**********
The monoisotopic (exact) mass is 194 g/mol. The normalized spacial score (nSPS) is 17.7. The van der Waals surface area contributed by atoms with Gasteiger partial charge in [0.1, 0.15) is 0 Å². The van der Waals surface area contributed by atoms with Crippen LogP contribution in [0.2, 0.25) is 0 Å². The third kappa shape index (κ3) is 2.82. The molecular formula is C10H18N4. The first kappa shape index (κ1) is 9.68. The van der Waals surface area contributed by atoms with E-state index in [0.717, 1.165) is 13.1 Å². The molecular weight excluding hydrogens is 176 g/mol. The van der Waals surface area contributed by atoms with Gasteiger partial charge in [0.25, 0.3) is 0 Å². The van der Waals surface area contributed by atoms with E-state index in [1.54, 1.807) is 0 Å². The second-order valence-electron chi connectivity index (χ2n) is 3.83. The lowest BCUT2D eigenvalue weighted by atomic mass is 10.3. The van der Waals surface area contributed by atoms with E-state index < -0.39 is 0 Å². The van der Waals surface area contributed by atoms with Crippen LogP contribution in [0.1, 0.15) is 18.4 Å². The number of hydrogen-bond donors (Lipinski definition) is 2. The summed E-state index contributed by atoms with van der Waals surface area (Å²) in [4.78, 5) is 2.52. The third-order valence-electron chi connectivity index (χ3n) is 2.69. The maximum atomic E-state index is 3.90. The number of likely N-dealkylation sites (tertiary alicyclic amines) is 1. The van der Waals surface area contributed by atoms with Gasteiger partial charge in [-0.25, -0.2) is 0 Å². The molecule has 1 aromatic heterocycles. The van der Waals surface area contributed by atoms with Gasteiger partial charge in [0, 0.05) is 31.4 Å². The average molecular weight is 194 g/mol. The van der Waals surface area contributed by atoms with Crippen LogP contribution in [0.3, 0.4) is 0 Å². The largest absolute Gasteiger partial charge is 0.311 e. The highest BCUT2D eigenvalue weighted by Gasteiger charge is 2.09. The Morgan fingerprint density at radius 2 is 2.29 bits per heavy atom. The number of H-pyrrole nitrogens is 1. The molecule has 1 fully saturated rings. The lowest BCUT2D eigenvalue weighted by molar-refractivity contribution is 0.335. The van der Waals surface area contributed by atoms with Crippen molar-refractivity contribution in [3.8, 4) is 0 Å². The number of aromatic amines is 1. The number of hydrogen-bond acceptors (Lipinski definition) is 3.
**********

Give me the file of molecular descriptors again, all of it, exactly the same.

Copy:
The monoisotopic (exact) mass is 194 g/mol. The normalized spacial score (nSPS) is 17.7. The van der Waals surface area contributed by atoms with Gasteiger partial charge in [0.1, 0.15) is 0 Å². The van der Waals surface area contributed by atoms with Crippen LogP contribution in [0.2, 0.25) is 0 Å². The third kappa shape index (κ3) is 2.82. The molecular formula is C10H18N4. The first kappa shape index (κ1) is 9.68. The van der Waals surface area contributed by atoms with E-state index in [0.717, 1.165) is 13.1 Å². The molecular weight excluding hydrogens is 176 g/mol. The van der Waals surface area contributed by atoms with Gasteiger partial charge in [0.25, 0.3) is 0 Å². The van der Waals surface area contributed by atoms with E-state index in [1.54, 1.807) is 0 Å². The second-order valence-electron chi connectivity index (χ2n) is 3.83. The lowest BCUT2D eigenvalue weighted by atomic mass is 10.3. The van der Waals surface area contributed by atoms with E-state index < -0.39 is 0 Å². The van der Waals surface area contributed by atoms with Crippen LogP contribution in [0.1, 0.15) is 18.4 Å². The number of hydrogen-bond donors (Lipinski definition) is 2. The summed E-state index contributed by atoms with van der Waals surface area (Å²) in [4.78, 5) is 2.52. The third-order valence-electron chi connectivity index (χ3n) is 2.69. The maximum atomic E-state index is 3.90. The number of likely N-dealkylation sites (tertiary alicyclic amines) is 1. The van der Waals surface area contributed by atoms with Gasteiger partial charge in [-0.25, -0.2) is 0 Å². The molecule has 1 aromatic heterocycles. The van der Waals surface area contributed by atoms with Gasteiger partial charge in [0, 0.05) is 31.4 Å². The average molecular weight is 194 g/mol. The van der Waals surface area contributed by atoms with Crippen LogP contribution in [0.3, 0.4) is 0 Å². The largest absolute Gasteiger partial charge is 0.311 e. The highest BCUT2D eigenvalue weighted by Gasteiger charge is 2.09. The Morgan fingerprint density at radius 2 is 2.29 bits per heavy atom. The number of H-pyrrole nitrogens is 1. The molecule has 1 fully saturated rings. The lowest BCUT2D eigenvalue weighted by molar-refractivity contribution is 0.335. The van der Waals surface area contributed by atoms with Crippen molar-refractivity contribution in [3.8, 4) is 0 Å². The number of aromatic amines is 1. The number of hydrogen-bond acceptors (Lipinski definition) is 3.